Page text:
The FDA defines Personalized Medicine as “… the tailoring of medical treatment to the individual characteristics,needs, and preferences of a patient during all stages of care, including prevention, diagnosis, treatment, and follow-up.” These “characteristics, needs and preferences” of a patient are not easily obtained given the definition is typically at the scientific, biologic or genomic level but once physiological parameters are available to define a specific patient population, for example genetic markers for diabetes or cardiovascular disease, the ability to increase the effectiveness of drugs or products can be dramatically increased.
Further, we are currently seeing an explosion of devices that are used for a multitude of scenarios, both inside and outside of healthcare that will have a dramatic impact on the quality and outcome of a patient. Whether it’s a “Fitbit” wristband that is transmitting personal health metrics such as blood pressure and heart rate or a consumer gaming device like Xbox that is leveraging its virtual reality capabilities to help measure the coordination of multiple sclerosis patients, the ability of these devices to provide therapeutically relevant data, in real time, is unprecedented. CNBC’s recent documentary “Rise of the Machines” highlights the tremendous impact that society is already seeing with the proliferation of devices across health sciences, industrial, automotive and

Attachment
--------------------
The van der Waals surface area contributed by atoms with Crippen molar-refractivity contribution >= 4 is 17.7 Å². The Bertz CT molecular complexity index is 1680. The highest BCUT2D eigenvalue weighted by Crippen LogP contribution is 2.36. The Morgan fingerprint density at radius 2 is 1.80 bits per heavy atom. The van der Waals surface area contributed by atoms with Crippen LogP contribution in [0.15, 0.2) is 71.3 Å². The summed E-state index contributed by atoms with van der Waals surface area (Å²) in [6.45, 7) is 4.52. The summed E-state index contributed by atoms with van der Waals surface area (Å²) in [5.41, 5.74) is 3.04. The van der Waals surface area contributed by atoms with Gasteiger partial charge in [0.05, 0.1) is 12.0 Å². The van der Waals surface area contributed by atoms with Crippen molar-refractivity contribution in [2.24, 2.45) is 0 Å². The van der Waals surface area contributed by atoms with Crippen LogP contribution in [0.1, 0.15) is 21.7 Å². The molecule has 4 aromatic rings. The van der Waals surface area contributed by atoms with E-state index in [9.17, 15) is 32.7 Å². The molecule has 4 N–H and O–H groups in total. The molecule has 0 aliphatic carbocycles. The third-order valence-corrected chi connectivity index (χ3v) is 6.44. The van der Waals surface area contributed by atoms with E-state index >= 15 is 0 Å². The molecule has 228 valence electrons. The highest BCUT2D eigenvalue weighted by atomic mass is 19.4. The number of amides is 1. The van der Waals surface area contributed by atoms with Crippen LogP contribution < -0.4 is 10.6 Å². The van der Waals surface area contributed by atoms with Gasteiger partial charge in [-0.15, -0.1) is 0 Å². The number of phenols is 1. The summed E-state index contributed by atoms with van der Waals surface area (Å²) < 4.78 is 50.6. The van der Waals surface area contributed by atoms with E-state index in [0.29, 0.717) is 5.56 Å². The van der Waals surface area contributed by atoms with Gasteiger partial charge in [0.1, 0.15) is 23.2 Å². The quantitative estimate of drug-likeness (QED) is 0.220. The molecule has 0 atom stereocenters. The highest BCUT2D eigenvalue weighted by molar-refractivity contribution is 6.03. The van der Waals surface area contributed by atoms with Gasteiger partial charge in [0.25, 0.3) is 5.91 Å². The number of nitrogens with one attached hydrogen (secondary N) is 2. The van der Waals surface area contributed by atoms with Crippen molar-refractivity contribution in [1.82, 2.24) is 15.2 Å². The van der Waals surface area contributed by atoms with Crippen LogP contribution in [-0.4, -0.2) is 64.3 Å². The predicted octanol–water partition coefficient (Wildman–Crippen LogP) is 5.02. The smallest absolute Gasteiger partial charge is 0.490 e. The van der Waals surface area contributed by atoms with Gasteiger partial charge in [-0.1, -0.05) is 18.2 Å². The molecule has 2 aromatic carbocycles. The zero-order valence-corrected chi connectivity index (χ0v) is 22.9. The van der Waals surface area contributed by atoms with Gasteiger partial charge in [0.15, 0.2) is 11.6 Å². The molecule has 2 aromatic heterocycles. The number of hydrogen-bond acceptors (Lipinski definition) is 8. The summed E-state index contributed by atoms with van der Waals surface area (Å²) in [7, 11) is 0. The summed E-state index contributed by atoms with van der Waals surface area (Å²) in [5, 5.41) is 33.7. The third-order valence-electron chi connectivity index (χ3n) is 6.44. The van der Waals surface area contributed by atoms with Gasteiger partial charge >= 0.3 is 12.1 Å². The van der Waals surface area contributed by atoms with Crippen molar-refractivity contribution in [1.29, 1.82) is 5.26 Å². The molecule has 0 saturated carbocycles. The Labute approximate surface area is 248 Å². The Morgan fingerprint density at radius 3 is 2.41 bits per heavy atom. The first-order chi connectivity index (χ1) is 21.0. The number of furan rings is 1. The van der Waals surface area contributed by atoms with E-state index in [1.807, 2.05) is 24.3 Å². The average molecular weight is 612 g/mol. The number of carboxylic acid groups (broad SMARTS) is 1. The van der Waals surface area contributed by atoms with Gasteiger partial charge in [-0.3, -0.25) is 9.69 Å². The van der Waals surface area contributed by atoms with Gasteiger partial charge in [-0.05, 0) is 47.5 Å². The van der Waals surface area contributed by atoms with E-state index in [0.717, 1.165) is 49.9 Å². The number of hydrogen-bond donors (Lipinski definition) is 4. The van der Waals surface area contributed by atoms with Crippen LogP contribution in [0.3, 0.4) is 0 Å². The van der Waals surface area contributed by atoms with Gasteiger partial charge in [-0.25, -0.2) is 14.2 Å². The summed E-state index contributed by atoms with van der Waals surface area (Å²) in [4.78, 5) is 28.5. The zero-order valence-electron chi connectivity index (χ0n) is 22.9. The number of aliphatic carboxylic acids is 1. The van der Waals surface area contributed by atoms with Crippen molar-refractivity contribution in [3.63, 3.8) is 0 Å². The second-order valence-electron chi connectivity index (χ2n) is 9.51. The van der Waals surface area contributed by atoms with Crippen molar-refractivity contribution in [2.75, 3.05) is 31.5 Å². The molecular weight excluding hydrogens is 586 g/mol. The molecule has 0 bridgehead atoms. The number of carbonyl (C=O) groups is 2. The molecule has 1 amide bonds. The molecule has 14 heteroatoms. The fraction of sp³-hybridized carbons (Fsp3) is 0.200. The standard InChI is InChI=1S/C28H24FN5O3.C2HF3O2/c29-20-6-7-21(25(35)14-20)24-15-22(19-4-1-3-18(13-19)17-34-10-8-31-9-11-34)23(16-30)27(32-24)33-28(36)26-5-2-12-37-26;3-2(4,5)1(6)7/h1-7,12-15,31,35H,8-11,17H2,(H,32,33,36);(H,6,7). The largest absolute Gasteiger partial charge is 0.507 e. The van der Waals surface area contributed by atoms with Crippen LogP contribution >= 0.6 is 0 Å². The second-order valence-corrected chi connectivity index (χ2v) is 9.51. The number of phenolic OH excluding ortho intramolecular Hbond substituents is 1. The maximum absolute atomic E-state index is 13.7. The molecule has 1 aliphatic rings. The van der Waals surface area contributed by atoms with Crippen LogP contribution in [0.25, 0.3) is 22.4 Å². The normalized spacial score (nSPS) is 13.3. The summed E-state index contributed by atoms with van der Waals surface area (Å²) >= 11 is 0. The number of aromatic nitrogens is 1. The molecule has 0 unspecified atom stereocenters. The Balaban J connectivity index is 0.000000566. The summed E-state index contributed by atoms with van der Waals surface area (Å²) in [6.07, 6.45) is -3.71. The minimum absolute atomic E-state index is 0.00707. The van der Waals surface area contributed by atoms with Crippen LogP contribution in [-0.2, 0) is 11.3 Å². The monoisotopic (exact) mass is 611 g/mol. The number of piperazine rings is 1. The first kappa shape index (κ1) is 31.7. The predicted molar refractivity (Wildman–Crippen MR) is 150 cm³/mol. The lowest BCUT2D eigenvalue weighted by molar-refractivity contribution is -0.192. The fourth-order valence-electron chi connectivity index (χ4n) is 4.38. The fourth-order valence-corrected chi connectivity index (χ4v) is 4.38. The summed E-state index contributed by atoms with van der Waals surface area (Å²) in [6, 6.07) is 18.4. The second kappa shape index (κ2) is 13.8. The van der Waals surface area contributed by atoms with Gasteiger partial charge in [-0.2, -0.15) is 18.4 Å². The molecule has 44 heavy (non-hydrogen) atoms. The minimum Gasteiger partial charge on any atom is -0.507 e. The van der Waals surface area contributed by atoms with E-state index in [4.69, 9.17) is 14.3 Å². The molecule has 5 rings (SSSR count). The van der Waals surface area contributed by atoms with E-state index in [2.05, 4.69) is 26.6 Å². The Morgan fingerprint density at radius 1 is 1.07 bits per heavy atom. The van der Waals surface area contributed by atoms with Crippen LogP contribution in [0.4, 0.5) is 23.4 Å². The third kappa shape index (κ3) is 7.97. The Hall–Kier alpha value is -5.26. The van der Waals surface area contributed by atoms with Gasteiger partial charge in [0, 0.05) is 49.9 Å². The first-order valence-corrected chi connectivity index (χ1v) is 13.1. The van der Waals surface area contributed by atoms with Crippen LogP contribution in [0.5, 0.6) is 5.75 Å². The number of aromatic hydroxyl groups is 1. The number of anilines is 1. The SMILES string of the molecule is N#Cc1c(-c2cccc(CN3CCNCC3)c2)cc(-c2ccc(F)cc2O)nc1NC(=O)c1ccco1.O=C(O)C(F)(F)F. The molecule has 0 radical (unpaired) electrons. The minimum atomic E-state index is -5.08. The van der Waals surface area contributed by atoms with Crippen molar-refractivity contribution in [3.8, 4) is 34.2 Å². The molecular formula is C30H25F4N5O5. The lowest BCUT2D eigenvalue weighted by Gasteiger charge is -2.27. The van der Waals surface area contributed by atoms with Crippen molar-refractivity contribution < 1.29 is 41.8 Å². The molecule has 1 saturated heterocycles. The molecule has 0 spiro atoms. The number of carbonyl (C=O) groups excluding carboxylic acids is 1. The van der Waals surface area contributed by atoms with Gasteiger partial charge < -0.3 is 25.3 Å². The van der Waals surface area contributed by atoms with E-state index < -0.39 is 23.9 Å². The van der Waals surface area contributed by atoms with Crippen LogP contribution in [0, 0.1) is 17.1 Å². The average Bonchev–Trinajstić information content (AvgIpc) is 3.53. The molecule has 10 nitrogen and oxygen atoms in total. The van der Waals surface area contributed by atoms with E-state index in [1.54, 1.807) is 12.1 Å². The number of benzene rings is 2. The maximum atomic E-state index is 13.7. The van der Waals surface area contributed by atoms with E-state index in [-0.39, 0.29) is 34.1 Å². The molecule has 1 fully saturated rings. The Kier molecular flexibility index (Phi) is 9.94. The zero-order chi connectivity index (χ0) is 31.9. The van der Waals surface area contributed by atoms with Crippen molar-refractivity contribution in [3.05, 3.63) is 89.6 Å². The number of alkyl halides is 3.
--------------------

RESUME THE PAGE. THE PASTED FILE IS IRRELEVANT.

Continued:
other industries while discussing the tremendous potential that lies ahead.
In my previous blog Leveraging Technology to Improve Therapeutic Outcomes & Reduce the Cost of Care I discussed how devices are becoming an integral part of the current and future treatment protocols as life sciences manufacturers integrate devices into their treatment regimens in order to leverage real time data that empower the patient to take more ownership of their health while also allowing physicians and care providers to monitor a patient’s real time status. The combination of these two emerging sciences continues to create tremendous synergies for patients as well as physicians, providers and payers as we continue to seek improved patient outcomes at the lowest cost of care.
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